Patriots Notes: How Bill Belichick Prepared Pats For Historically Cold Jets Game

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New England Patriots head coach Bill Belichick

Photo via Winslow Townson/USA TODAY Sports Images

FOXBORO, Mass. — Some notes and nuggets from the New England Patriots’ 26-6 win over the New York Jets on Sunday at Gillette Stadium:

— The Patriots have a fully functional practice bubble behind their home stadium, but it went unused this week, with the team instead practicing outdoors in single-digit temperatures.

Did the players enjoy this? Not a chance. They couldn’t stand being subjected to that brutal, bone-chilling cold for hours each day. But they knew it was the smart thing to do.

“As much as I’d hate to admit it, practicing outside during the week definitely helped,” safety Devin McCourty said after finishing up the coldest regular-season home game in Patriots history. “We hated every part of being out there and practicing, but I think everybody came out there (Sunday) and was all, ‘This isn’t as bad as Thursday practice.’ Mentally I think that already gives you a nod when you go into the game like, ‘It is what it is.’ It was worse Thursday.”

Official kickoff temperature Sunday was a balmy 13 degrees. The wind chill? Negative-2.

“I would say our team does a good job of making sure we’re prepared for the cold,” safety Duron Harmon said. “We practiced in the cold all week. And then the heaters, the heated benches — everything that we have to our use to make sure that we’re warm and ready to go — our team does a great job.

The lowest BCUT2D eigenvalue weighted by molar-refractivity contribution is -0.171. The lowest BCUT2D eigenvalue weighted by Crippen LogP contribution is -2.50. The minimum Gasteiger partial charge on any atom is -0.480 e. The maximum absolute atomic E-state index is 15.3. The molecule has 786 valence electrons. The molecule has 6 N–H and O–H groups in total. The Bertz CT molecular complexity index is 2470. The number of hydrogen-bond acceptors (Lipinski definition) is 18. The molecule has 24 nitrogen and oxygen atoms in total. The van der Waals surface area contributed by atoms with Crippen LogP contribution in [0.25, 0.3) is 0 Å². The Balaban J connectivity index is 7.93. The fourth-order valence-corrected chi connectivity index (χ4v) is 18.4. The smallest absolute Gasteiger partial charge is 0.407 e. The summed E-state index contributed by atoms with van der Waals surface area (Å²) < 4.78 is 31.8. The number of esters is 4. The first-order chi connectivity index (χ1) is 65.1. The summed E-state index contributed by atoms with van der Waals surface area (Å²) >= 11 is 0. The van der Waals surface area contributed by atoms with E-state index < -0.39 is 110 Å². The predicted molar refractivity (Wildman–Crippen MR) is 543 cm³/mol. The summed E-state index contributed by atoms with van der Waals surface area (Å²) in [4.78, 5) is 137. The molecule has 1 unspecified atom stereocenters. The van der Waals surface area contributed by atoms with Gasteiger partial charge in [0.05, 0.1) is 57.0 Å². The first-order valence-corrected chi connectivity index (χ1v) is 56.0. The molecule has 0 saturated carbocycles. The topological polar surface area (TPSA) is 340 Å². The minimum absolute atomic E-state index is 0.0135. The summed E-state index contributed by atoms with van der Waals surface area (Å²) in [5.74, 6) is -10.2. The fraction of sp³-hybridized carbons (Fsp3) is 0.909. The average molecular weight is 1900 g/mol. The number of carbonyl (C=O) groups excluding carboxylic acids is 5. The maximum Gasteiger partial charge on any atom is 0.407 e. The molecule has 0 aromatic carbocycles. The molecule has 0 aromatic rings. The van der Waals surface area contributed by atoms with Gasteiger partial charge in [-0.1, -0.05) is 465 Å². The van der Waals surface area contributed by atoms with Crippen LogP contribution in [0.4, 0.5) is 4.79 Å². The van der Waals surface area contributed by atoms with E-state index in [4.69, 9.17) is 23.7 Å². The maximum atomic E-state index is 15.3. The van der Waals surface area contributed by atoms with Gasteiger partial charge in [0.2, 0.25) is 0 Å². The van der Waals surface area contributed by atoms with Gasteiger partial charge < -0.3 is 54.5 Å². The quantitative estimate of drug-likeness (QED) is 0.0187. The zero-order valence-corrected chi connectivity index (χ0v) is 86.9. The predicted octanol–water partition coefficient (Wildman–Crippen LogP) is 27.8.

“And it’s so crazy — I really didn’t feel like it was that cold. We felt really good. Everybody was like, ‘This is a lot better than what we dealt with on Thursday.’ ”

— The entire Patriots offense (with the exception of quarterbacks Tom Brady and Brian Hoyer) opted to wear short sleeves in the game. The defense was a bit more conservative, with some front-seven players going bare arms but most — including the entire secondary — sporting long sleeves.

“I think it’s stupidity, but I mean, to each his own,” McCourty said. “I’m putting my sleeves on.”

No one had it worse than backup offensive linemen Ted Karras and LaAdrian Waddle, who hardly played in the game but still went sleeveless and even eschewed the massive overcoats most players wore on the sideline.

— Linebacker Kyle Van Noy, who played sparingly in his return from a calf injury, offered a brief postgame recap on Twitter:

— Punter Ryan Allen and special teams ace Matthew Slater were unsung heroes for the Patriots.

The Jets started their final three drives at their own 4-, 4-, and 3-yard lines thanks to textbook coffin-corner punts by Allen, with Slater providing assists on two of them.

“Ryan was just killing the ball and doing a great job,” Slater told reporters after the game. “Usually, the ball dies (in the cold), and I think that we saw that especially kicking towards the lighthouse. There were some tough kicks and some tough ball-handling situations. They had a tough field goal that they weren’t able to hit. That’s part of it. When you play here during this time of the year, that’s what you have to deal with.”

It was somewhat surprising to see Slater earn his seventh consecutive Pro Bowl selection after playing in just seven of New England’s first 14 games, but he proved Sunday why he still is regarded as the NFL’s premier special teamer. His second downed punt set up a safety by Patriots defensive end Eric Lee that closed out the scoring.

“He’s a special person to be around, and he’s a leader at the end of the day,” Allen told reporters. “To have him out there and to have him healthy, he’s someone we look up to and someone we follow. It’s great to have him.”

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